Saturday, February 9, 2013

Blizzard 2013: Operation Soft Pretzels

I love snow. Yeah, go ahead and hate all you want. I love it. After watching the winds blow something wicked and the snow drifts pile up all night, we went out in the morning and acted a fool up and down the car-less streets of historic Salem. So long as the heat and power hold up, I say, bring it on. And where there is snow, there will be beer... and the Germans say that the thing you eat with beer is a soft pretzel. That sounds pretty good right about now, doesn't it?
But, therein lies a problem. The pretzels you get in Bavaria are unbelievably delicious. There's a crunch on the outside, and the inner pretzel pulls apart with pillowy, doughy delight. It's buttery, and salty, and perhaps the best form of snackable bread that you can get. The last time I had one was in Rothenburg ob der Tauber, basically the most picturesque little German walled-town you can imagine, and it was everything I had expected, and so much more. Replicating such a specific regional flavor in your home kitchen seems so daunting. But that ain't going to stop me. Plus, there's a blizzard outside. I've got nowhere to go, and images of carbohydrates dancing in my brain.
After hunting for a good recipe online, I settled on this one called "Almost-Famous Soft Pretzels" from Food Network. It's an easy recipe to follow if you take your time, so I recommend step by step following the instructions, instead of rushing things or playing a bit of jazz, which are constantly two little chatty cathy devils dancing on my shoulders.
Dough prior to rising
The dough for this recipe comes together very easily. Combine the warmed milk and the yeast, and then also adding in the dry ingredients in two batches, and of course, the softened butter. It's a fairly sticky dough, but light, and easy to work with if you do keep your hands and your board floured. 
The dough hath risen
After kneading for about five minutes, the dough went into a buttered medium size bowl to rise for an hour. When the timer went off, the dough had doubled in size, and was light and airy. Not sure why I find this so shocking. It's just magical really. Little yeasty guys, doing their thing. 
Next you punch down your dough, slice into six equal size portions and begin the rolling. I could give you the play by play of rolling to 30 inches long, forming a U-shape, twisting the ends twice, and then bringing them back toward you to make the classic pretzel shape, but it's really better if you just watch this video. Watch it from about the middle. That flingy, twisting thing is showboating.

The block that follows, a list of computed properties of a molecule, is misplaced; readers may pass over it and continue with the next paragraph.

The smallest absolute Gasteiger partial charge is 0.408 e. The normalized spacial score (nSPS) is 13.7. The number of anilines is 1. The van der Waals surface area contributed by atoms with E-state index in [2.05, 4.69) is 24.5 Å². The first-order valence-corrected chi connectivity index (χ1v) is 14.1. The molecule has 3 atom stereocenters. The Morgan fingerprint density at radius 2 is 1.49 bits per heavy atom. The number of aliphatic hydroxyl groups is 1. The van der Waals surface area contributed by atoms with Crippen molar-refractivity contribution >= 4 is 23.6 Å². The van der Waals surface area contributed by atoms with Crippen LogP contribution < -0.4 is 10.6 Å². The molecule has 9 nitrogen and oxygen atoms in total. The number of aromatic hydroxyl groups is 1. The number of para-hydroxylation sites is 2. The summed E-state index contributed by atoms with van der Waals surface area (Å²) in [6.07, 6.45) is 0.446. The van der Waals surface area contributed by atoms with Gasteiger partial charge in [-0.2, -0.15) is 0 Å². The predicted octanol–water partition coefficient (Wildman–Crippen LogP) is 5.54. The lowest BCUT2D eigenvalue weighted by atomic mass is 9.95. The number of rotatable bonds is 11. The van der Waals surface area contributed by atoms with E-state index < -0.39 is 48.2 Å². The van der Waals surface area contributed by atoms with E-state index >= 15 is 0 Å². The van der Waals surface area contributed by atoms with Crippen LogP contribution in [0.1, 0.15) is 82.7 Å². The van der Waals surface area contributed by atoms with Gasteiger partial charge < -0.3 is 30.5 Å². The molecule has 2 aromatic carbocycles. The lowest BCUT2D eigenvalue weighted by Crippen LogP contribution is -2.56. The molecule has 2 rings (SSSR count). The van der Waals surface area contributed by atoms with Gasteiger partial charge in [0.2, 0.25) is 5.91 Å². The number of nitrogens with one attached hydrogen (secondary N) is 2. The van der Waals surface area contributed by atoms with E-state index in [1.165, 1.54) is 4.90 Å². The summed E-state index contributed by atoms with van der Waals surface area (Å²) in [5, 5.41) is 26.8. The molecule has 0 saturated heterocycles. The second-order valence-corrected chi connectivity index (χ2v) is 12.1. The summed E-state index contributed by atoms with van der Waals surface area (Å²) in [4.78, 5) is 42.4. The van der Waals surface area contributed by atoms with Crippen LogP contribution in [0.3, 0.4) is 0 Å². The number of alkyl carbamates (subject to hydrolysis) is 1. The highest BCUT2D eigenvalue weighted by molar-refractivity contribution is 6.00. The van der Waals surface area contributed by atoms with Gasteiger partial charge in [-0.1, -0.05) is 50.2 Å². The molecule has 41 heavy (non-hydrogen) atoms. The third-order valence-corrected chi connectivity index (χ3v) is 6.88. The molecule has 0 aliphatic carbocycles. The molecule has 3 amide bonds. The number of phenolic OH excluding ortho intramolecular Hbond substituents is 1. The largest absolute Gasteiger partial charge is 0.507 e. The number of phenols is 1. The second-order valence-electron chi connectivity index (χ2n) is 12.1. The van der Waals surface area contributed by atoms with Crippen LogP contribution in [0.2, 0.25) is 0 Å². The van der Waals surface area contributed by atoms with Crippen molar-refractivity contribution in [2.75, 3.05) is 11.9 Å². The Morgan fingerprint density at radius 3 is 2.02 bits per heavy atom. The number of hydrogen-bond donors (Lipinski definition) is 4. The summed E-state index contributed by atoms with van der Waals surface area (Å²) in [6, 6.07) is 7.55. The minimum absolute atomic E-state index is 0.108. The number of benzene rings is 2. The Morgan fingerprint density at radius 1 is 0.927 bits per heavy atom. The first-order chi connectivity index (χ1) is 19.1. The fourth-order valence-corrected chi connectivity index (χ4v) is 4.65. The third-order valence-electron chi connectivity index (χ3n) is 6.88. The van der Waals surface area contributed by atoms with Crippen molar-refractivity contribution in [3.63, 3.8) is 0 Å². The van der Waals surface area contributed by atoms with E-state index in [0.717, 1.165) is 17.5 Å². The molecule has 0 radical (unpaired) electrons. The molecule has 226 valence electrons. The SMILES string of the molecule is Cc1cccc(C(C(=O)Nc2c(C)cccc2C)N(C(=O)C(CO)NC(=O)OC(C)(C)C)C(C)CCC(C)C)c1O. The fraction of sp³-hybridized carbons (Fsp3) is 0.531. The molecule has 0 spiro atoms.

Classic pretzel shape: achieved
Now, this recipe actually won out because it had an extra step that I thought might get these Salem-baked pretzels a bit closer in texture to their cousins in Bavaria. So after you've shaped your pretzels, the recipe calls for you to mix three cups of warm water with 1/3 of a cup of baking soda. And then you carefully dip the raw pretzels into the baking soda solution prior to baking. German pretzels are normally dipped in a lye solution prior to being baked, which is not something recommended for the home baker in the States. The baking soda liquid is supposed to have a similar effect, producing a crunchy brown crust on the outer surface of the pretzel. 
Anyway, the pretzels received their little bath, a sprinkle of salt, and then it was into a 450 degree oven for ten minutes. When they came out, they were a lovely dark brown, nice and crispy on the outside. The last step is to dip them in melted butter, giving each pretzel that extra special sheen of shiny butter.
After baking
How as the flavor? Just as I remember. There's an initial crunch when you take a first bite, a product of all that extra care we put into each treat by dipping it into the baking soda mixture. Then there's a burst of salt that mingles with the final coating of butter. And finally there's the chew: that yeasty, hearty and mysteriously light texture that you get with a fine piece of fresh from the oven baked bread. If you have a chill and a bit of the blues from the revenge of Old Man Winter that we just experienced, maybe you should take advantage of the shut in and start baking some pretzels and drinking some beer. When in doubt, do as the Bavarians... they have the right idea. 
Your play, Old Man.
Shiny, butter dipped pretzel for a snow day


1 cup milk
1 package active dry yeast
3 tablespoons packed light brown sugar
2 1/4 cups all-purpose flour, plus more for kneading
10 tablespoons unsalted butter, plus more for greasing
1 teaspoon fine salt
1/3 cup baking soda
2 tablespoons coarse salt

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